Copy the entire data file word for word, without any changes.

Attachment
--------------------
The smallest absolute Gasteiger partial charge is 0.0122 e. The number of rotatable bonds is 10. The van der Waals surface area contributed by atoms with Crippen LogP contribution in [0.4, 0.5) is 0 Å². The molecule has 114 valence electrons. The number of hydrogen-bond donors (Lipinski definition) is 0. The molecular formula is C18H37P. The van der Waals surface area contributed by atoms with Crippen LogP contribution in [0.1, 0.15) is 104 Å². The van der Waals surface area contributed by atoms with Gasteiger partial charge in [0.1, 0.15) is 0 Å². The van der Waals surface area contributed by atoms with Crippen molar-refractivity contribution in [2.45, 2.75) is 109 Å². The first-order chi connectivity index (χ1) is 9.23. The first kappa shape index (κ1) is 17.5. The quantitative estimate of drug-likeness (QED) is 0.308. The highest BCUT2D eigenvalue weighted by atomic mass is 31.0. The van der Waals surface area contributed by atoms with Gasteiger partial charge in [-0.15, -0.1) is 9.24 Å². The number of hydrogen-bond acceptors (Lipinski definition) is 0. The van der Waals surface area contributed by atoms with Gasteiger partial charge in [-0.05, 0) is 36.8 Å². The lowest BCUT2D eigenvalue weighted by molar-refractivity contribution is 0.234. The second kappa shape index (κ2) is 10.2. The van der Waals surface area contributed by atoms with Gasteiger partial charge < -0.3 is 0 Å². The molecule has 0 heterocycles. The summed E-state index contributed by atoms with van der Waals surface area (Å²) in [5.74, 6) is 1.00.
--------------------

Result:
The smallest absolute Gasteiger partial charge is 0.0122 e. The number of rotatable bonds is 10. The van der Waals surface area contributed by atoms with Crippen LogP contribution in [0.4, 0.5) is 0 Å². The molecule has 114 valence electrons. The number of hydrogen-bond donors (Lipinski definition) is 0. The molecular formula is C18H37P. The van der Waals surface area contributed by atoms with Crippen LogP contribution in [0.1, 0.15) is 104 Å². The van der Waals surface area contributed by atoms with Gasteiger partial charge in [0.1, 0.15) is 0 Å². The van der Waals surface area contributed by atoms with Crippen molar-refractivity contribution in [2.45, 2.75) is 109 Å². The first-order chi connectivity index (χ1) is 9.23. The first kappa shape index (κ1) is 17.5. The quantitative estimate of drug-likeness (QED) is 0.308. The highest BCUT2D eigenvalue weighted by atomic mass is 31.0. The van der Waals surface area contributed by atoms with Gasteiger partial charge in [-0.15, -0.1) is 9.24 Å². The number of hydrogen-bond acceptors (Lipinski definition) is 0. The van der Waals surface area contributed by atoms with Gasteiger partial charge in [-0.05, 0) is 36.8 Å². The lowest BCUT2D eigenvalue weighted by molar-refractivity contribution is 0.234. The second kappa shape index (κ2) is 10.2. The van der Waals surface area contributed by atoms with Gasteiger partial charge < -0.3 is 0 Å². The molecule has 0 heterocycles. The summed E-state index contributed by atoms with van der Waals surface area (Å²) in [5.74, 6) is 1.00.